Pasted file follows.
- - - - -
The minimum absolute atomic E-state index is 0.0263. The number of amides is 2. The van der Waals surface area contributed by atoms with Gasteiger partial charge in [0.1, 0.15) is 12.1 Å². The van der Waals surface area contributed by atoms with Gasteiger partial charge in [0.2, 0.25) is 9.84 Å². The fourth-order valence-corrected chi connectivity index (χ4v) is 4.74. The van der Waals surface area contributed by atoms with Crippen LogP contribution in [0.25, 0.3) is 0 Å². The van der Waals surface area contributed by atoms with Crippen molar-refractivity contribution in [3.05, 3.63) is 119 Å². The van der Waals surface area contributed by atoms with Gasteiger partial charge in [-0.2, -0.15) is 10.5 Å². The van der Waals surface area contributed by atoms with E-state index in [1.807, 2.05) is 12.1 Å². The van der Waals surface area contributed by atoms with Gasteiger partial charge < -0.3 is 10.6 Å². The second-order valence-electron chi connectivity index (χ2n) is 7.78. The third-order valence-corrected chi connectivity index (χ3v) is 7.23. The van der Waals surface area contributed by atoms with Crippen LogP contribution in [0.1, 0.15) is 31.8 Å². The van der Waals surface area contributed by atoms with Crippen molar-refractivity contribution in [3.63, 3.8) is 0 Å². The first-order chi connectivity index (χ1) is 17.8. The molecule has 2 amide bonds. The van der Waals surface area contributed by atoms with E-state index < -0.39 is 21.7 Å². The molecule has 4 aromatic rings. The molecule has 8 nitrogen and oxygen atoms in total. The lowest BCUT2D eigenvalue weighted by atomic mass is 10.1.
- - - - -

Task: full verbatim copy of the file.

The minimum absolute atomic E-state index is 0.0263. The number of amides is 2. The van der Waals surface area contributed by atoms with Gasteiger partial charge in [0.1, 0.15) is 12.1 Å². The van der Waals surface area contributed by atoms with Gasteiger partial charge in [0.2, 0.25) is 9.84 Å². The fourth-order valence-corrected chi connectivity index (χ4v) is 4.74. The van der Waals surface area contributed by atoms with Crippen LogP contribution in [0.25, 0.3) is 0 Å². The van der Waals surface area contributed by atoms with Crippen molar-refractivity contribution in [3.05, 3.63) is 119 Å². The van der Waals surface area contributed by atoms with Gasteiger partial charge in [-0.2, -0.15) is 10.5 Å². The van der Waals surface area contributed by atoms with E-state index in [1.807, 2.05) is 12.1 Å². The van der Waals surface area contributed by atoms with Gasteiger partial charge < -0.3 is 10.6 Å². The second-order valence-electron chi connectivity index (χ2n) is 7.78. The third-order valence-corrected chi connectivity index (χ3v) is 7.23. The van der Waals surface area contributed by atoms with Crippen LogP contribution in [0.1, 0.15) is 31.8 Å². The van der Waals surface area contributed by atoms with Crippen molar-refractivity contribution in [3.63, 3.8) is 0 Å². The first-order chi connectivity index (χ1) is 17.8. The molecule has 2 amide bonds. The van der Waals surface area contributed by atoms with E-state index < -0.39 is 21.7 Å². The molecule has 4 aromatic rings. The molecule has 8 nitrogen and oxygen atoms in total. The lowest BCUT2D eigenvalue weighted by atomic mass is 10.1.